“Evil Dead” is an article-absent remake of the 1981 cult horror hit “The Evil Dead”, Sam Raimi’s definitive low-budget ’80s horror film that led to a string of hugely successful sequels and now to the inevitable modern revival. With the blessing of Bruce “Ash” Campbell himself backing 2013’s version, “Evil Dead” stays faithful to its predecessor with gleefully horrid exhibitions of blood and brutality to back its simplistic story. While this reanimation may walk a little stiffly at times, it’s still both undeniably evil and dead.
Same Places, Different Faces
The story of “Evil Dead” follows the same basic premise as the original, unfurling the familiar set up that savvy horrors fans will know all too well. Five archetypical teenagers wind up in a secluded cabin in the wilderness, accidentally unleash an ancient evil, and one by one fall victim to its wrath. In a post-“Cabin In The Woods” world, “Evil Dead” finds itself somewhat handcuffed by the need to stay true to the original movie, which depicts the near exact scenario that “The Cabin in the Woods” satirizes, right down to the “black room” in the basement. “Evil Dead” rightly compensates for its cliché-ridden premise by graciously gliding through the mandatory buildup with the assumption that we all know exactly where this is all headed, and without incessantly winking to the audience while doing so. From the unleashing of ancient evil onward, the exact order of who gets butchered and how, varies somewhat from the original, giving the story a certain familiarity but also distinct identity from its predecessor.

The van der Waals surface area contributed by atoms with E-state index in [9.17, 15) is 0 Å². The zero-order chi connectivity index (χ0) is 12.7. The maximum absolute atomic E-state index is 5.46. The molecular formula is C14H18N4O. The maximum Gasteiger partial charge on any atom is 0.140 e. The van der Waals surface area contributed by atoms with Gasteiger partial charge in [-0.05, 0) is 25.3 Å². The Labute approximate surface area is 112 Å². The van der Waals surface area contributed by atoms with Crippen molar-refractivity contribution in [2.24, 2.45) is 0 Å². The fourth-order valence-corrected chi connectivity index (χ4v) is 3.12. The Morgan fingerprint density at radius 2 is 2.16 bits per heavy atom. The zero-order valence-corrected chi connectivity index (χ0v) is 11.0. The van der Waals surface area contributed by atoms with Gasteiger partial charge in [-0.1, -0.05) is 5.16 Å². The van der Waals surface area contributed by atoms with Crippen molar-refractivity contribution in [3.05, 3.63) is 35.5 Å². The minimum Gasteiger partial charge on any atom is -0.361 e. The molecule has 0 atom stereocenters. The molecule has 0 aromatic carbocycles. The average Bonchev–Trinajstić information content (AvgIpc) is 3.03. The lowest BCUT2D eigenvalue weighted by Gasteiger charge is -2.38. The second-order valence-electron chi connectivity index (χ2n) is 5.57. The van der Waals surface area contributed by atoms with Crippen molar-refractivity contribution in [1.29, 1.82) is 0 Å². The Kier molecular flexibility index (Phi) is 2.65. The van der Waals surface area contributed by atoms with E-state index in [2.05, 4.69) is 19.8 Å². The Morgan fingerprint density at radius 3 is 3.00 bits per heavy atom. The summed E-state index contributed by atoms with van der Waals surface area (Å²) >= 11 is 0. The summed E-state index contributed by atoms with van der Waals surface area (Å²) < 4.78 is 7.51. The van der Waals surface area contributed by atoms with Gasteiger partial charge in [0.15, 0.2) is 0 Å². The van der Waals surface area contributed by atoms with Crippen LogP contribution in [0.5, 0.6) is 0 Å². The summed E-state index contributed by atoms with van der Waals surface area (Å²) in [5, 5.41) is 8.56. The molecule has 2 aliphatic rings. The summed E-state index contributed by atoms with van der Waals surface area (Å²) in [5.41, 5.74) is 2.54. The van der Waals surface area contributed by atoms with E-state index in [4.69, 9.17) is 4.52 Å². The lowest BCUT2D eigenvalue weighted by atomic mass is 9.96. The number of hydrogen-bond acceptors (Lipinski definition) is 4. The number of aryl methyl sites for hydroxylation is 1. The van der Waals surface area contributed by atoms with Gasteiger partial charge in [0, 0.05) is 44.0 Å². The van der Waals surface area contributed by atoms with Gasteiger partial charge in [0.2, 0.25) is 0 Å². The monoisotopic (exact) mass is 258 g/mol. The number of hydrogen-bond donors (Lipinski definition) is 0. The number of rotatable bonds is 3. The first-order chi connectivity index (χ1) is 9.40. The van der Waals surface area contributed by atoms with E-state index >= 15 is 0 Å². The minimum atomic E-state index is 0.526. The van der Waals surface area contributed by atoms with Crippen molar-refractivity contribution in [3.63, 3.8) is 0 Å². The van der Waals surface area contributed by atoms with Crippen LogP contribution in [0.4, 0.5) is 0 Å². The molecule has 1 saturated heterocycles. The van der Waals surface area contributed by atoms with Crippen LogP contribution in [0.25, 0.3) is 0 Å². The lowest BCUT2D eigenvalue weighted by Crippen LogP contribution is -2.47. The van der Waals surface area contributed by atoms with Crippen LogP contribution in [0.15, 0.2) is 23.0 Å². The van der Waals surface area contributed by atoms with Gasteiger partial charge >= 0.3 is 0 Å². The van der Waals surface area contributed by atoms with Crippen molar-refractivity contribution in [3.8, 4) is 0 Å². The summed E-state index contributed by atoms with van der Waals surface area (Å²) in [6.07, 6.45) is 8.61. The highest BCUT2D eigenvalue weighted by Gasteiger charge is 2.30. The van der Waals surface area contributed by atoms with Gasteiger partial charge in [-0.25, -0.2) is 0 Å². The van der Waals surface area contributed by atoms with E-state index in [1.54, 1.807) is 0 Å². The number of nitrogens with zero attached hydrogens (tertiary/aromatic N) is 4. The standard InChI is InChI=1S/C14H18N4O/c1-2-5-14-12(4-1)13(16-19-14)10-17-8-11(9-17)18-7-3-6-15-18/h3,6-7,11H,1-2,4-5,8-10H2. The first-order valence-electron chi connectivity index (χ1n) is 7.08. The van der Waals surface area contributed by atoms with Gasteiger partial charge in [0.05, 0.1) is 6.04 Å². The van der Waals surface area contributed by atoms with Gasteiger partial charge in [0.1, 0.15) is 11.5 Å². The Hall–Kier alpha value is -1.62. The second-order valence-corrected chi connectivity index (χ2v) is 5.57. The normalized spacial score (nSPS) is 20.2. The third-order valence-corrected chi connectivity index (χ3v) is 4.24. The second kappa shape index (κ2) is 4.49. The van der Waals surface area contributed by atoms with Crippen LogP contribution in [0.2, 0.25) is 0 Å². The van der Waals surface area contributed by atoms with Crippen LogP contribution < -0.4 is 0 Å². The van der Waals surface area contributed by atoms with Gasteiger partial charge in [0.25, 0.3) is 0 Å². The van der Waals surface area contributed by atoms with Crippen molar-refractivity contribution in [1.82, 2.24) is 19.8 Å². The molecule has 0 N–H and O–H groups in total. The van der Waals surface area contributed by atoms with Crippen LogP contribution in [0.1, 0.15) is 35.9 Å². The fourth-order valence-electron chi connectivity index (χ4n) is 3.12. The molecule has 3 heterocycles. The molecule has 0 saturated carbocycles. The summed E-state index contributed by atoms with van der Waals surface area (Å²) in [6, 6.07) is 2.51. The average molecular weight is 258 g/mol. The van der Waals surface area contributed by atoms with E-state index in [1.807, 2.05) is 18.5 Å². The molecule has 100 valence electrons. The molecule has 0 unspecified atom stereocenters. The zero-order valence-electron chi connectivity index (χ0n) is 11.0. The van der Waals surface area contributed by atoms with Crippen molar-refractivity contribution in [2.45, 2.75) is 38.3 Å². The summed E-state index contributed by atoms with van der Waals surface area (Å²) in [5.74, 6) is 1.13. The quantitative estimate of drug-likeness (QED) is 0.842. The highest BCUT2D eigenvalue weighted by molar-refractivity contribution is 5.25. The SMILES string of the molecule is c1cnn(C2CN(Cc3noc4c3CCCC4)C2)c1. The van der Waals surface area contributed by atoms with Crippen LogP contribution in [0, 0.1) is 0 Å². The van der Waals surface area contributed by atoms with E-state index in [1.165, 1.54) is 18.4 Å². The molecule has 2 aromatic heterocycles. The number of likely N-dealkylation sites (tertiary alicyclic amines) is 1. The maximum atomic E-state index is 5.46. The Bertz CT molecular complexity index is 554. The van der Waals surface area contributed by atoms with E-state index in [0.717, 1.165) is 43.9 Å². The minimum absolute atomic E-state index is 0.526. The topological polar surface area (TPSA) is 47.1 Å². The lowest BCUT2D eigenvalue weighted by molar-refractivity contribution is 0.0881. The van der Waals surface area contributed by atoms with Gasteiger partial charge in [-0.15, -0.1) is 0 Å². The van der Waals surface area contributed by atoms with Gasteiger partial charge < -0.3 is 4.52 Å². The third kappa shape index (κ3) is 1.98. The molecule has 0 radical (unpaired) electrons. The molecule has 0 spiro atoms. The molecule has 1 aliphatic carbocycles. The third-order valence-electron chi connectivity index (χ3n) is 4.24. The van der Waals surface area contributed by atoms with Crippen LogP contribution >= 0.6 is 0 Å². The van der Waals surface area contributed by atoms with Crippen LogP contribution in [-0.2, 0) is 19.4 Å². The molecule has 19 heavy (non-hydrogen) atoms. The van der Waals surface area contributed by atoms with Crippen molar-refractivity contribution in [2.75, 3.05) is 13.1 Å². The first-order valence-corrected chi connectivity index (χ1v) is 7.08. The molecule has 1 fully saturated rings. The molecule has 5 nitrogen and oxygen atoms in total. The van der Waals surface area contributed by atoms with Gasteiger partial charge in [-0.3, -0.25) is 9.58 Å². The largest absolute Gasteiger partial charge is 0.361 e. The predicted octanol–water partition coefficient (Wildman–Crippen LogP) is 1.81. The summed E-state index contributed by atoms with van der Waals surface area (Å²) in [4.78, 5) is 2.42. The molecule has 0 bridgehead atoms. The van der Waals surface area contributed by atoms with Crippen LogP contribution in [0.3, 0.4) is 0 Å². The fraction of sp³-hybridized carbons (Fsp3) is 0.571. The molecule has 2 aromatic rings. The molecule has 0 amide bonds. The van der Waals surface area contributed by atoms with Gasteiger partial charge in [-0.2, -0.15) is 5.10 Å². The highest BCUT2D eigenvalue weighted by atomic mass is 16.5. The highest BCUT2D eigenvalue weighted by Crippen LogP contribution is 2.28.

Warning: May Contain Practical Effects
Like the original film, “Evil Dead” counts on the extremely graphic and profuse use of excessive mutilation and gore to score its thrills. There’s not a ton of suspense or jump scares, no subtle hiding of the monster to incite fear. It’s all in your grill, limb-hacking, face-melting, tongue-splitting terror – and it works. The practical effects are top notch and reduce the need for excessive CGI or editing trickery. The film delicately toes the line between realism and excess, turning human bodies into playthings that can withstand plenty of punishment as to be afflicted by enough horrors for blood-lusting audiences to get their fill, without ever plunging into utter absurdity. If the main draw of this film is its promise of spilling guts and gore, bloodthirsty viewers will undoubtedly find themselves inundated.
Wrong Blood Type
With these positives in mind, “Evil Dead” suffers terribly from a serious case of remake-induced tonal confusion. The moments of stylized content that “Evil Dead” transplants from its much hokier and goofier 1981 ancestor are rejected by the host, standing out as sometimes bizarre and gangrenous amidst the otherwise fairly consistent tonal package. Not to say that the uninspired visual aesthetic or dull performances were the best choices, but if you’re going to play it straight you might as well stick with it. The few schlocky moments that are undoubtedly serving as callbacks to the original film feel out of place in this contemporary interpretation, and should have probably been either rejected or embraced more frequently throughout. That said, when everything is red and bathed in blood, small flaws are easily overlooked. “Evil Dead” tweaks the plot of the original movie just enough to feel fresh, and implants a stock storyline into a fun and brutal new body. While you may recognize it from the onset, don’t turn your back on “Evil Dead’s” familiar face, lest you find yourself a victim of its sadistic ocular onslaught.